NCAA Men's Final Four - Practice

A complete breakdown of conference realignment for 2013-2014

4 Comments

You know all that talk about conference realignment and schools joining new conferences and new conferences appearing out of thin air?

Remember how the Big 12 almost died and the original Big East did die before spawning a pair of shiny new conferences?

Well, quite a bit of that takes effect today, July 1st, 2013.

Since I do this for a living and I can barely keep track of who is changing to what league and when, I’ve decided to put together a breakdown to help those of you that are getting just as confused as I am.

———————————————————————-

BIG EAST: The Big East that we were all raised on was put out of its misery as the clock struck midnight on Monday morning, and while Syracuse, Pitt and Notre Dame are all headed out the door — with Louisville close on their heels — college hoopheads still have some exciting basketball to look forward to. The new Big East (can we just call it the Big East now, no ‘new’?) will be comprised of the Catholic 7 — Marquette, Georgetown, Villanova, St. John’s, Seton Hall, Providence and DePaul — and will add Butler and Xavier from the Atlantic 10 and Creighton from the Missouri Valley.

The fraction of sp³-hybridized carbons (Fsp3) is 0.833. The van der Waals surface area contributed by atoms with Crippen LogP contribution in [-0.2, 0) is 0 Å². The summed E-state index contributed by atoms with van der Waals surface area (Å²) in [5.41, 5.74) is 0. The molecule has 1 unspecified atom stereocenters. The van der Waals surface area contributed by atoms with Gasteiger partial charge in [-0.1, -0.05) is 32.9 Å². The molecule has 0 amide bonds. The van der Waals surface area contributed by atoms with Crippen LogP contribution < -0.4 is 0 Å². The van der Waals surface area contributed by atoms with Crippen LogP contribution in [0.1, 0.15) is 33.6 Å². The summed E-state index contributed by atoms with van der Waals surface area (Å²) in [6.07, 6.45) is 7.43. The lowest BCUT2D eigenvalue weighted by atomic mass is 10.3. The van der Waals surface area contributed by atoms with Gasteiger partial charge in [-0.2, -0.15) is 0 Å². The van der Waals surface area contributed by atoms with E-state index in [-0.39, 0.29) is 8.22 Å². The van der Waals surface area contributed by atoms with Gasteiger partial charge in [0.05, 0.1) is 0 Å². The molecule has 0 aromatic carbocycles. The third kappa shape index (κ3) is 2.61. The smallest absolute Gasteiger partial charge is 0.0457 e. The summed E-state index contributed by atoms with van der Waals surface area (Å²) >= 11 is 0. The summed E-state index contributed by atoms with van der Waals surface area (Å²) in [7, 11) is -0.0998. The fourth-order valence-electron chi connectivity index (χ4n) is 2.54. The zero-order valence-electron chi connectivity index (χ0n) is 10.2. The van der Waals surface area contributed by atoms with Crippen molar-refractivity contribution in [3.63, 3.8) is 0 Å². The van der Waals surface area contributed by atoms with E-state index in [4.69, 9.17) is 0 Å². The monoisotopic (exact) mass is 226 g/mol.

ACC: Despite plenty of rumors to the contrary, the ACC will not actually be losing anyone this offseason. They will, however, be adding Syracuse, Pitt and Notre Dame this season. Louisville joins the ranks for the 2014-2015 season, when Maryland heads to the Big Ten.

AMERICAN ATHLETIC CONFERENCE: The AAC will be a hodge-podge of castoffs and programs that no one seems to want. UConn, Cincinnati and South Florida all join from the Big East. Memphis, Central Florida, Houston and SMU arrive from Conference USA. Temple joins from the Atlantic 10. Louisville and Rutgers have a one year layover in the AAC before moving on to the ACC and the Big Ten, respectively, for the 2014-2015 season. To replace them, the AAC will ring in East Carolina, Tulsa and Tulane in 2014.

ATLANTIC 10: The A-10 will undergo some radical changes, especially at the top of the league. Temple is off to the AAC, Butler and Xavier are Big East-bound, Charlotte is headed to Conference USA, and George Mason is joining the conference from the CAA. The A-10 will also be adding Davidson for the 2014-2015 season.